Marmalade Breakfast Booster Bars – This is a great and adaptable recipe, based on one created by Hugh Fearnley- Whittingstall. I’ve blogged a bonfire version before, but it’s also delicious when the lemon zest is swapped for a few tablespoons of bittersweet marmalade.

Microwave Marmalade Puddings – A steamed pudding is a thing of comfort and we often covert one, only to realise that the time taken for it to be made is just too long to wait. This microwave version is often employed in our house when we can’t make a steamed pudding quick enough. Put 100g of sugar, margarine and self-raising flour in a food processor, along with 2 eggs and 2 tbsp. of  milk. Whizz and then pour into a large microwaveable basin (or individual basins) on top of a good 2 tbsps. of marmalade (or any other topping like syrup). Cook in the microwave for 5 minutes and leave for a further minute or so, before devouring with the aid of custard!

Marmalade Glaze – A really good sharp marmalade makes an easy glaze for meat, especially for pork chops. Brush the glaze on before panfrying.

Marmalade Breakfast Booster Bars – Bread and butter pudding is a classic, and also a good way to finish off a slightly stale loaf. Grease a ovenproof dish with a little butter, then fill with marmalade sandwiches and a sprinkle of sultanas. Mix 400ml of milk with 2 lightly beaten eggs and a tbsp. of sugar. Pour the liquid over the sandwiches and allow it to soak in. Sprinkle a little more sugar over the top and bake for 35 minutes or so at 180°C til golden and crispy.

What ways do you use marmalade in your cooking?

Turkey is not just for Christmas

Turkey is the mainstay of many a Christmas Day meal, but what about the turkey as a source of meat and protein throughout the year? I love turkey and always think it should appear on our dinner tables more, whether roasted (or even better post Christmas cold leftovers), or using minced turkey. So I’ve decided to post my five favourite turkey meals (the first of a monthly series of Favourite Five posts highlighting five microrecipes on a theme). This month’s list is not a definitive five, but I think turkey should (to paraphrase a famous advertising campaign) be for life, not just for Christmas.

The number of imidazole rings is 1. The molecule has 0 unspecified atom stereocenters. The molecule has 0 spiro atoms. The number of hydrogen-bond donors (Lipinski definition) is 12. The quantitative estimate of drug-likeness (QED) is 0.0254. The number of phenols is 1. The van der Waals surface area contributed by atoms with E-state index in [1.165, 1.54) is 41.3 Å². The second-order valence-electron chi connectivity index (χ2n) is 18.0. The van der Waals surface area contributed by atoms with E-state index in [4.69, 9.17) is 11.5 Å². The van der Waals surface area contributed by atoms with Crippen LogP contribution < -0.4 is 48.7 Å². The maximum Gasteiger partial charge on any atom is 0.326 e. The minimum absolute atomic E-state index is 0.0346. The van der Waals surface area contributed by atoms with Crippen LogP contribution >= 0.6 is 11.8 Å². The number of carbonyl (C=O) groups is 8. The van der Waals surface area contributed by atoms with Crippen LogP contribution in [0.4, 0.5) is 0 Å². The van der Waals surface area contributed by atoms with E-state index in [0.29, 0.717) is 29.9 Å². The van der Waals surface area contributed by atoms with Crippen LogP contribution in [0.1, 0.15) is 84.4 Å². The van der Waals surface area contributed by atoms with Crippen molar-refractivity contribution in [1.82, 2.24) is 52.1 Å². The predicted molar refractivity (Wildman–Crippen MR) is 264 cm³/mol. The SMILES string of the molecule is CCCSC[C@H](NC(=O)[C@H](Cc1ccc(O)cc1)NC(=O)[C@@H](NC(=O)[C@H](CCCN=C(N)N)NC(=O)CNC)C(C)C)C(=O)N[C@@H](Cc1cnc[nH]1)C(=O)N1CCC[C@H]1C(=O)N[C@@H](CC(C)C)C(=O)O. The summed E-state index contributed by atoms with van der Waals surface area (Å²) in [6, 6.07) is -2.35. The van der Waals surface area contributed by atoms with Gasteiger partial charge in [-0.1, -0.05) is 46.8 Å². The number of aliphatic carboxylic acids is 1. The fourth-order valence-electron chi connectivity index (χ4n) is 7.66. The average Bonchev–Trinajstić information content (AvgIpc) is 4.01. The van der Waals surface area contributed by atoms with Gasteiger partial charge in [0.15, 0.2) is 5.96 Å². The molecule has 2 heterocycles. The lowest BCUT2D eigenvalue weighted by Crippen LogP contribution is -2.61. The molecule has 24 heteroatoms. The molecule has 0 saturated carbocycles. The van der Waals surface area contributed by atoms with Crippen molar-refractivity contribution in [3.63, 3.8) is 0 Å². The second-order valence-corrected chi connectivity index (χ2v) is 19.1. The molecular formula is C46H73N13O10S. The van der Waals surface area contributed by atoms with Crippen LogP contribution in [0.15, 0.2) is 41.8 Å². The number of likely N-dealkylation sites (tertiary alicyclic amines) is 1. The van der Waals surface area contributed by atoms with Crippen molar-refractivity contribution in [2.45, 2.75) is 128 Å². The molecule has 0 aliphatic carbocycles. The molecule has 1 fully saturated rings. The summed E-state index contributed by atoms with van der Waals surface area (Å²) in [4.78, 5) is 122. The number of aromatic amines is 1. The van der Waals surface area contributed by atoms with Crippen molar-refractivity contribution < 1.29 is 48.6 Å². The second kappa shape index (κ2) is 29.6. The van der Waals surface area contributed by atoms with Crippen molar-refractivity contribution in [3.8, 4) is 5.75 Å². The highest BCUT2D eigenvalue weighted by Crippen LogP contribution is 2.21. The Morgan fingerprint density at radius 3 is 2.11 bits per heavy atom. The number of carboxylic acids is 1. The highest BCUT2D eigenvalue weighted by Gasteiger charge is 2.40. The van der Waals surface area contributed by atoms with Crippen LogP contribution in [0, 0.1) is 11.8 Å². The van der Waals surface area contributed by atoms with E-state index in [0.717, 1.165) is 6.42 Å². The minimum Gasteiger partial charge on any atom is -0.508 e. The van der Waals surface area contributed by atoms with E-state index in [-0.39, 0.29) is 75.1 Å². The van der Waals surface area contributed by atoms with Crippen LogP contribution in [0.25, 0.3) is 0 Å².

favourite five

Turkey meatballs – I’m a big fan of meatballs, and turkey mince makes a really great, light, version. They’re also simple to make, combine turkey mince, a handful of breadcrumbs, a little grated parmesan, sweated onions and mixed herbs (I used a mix of dried herbs from the allotment). Once combined, form the mixture into small meatballs. Brown in a pan, then pour a tomato sauce over the meatballs and cook in the oven for ten minutes.Turkey Meatballs

Turkey Sliders – The kids are big fans of these. The basic mix is similar to the meatballs above, combining turkey mince, breadcrumbs and some mixed herbs. Make into small patties and cook on a griddle pan, so they get charred edges. We tend to serve them in a small bun with a bit of melted cheese on top, gherkins and a red onion relish.

Turkey Noodles – Another family favourite. Combine a tbsp. of honey, oyster sauce and soy, mix and then grate a little fresh ginger into the liquid. Cut some turkey breast into dice and add to the sauce. Slice peppers, onions and cabbage into thin strips and stir fry until cooked with a bit of bite, add the turkey from the marinade and continue to fry until meat is cooked through. Pour in the remaining marinade and then add straight to wok noodles and cook for a couple of minutes before serving.

Turkey Schnitzel – Use a large piece of turkey breast. Place it between two layers of cling film and then use a rolling pin to flatten the breast to 5-8mm thick. This makes it much easier and quicker to cook the meat. Dust the meat in flour, then a beaten egg, and finally cover in breadcrumbs. To cook the turkey, place a knob of butter in a large frying pan and heat until bubbling. Place the meat into the butter and cook for a few minutes on each side; turning when the breadcrumbs are golden.

Turkey and Ham Pie – This is a classic way to use up leftover turkey after Christmas, but a good recipe for anytime of year really. Slowly cook a chopped onion and some thyme in a little oil until soft and fragrant. Stir in a little flour and cook for a short while before adding half a cup of stock. Continue to stir as the liquid thickens, then season. Add cooked turkey and ham in bite size pieces and combine. This is the pie mix. To top you could use mash (as in a shepherds pie), but I tend to use a shop bought puff pastry. Pop in huge oven for 30 minutes and you have a delicious pie.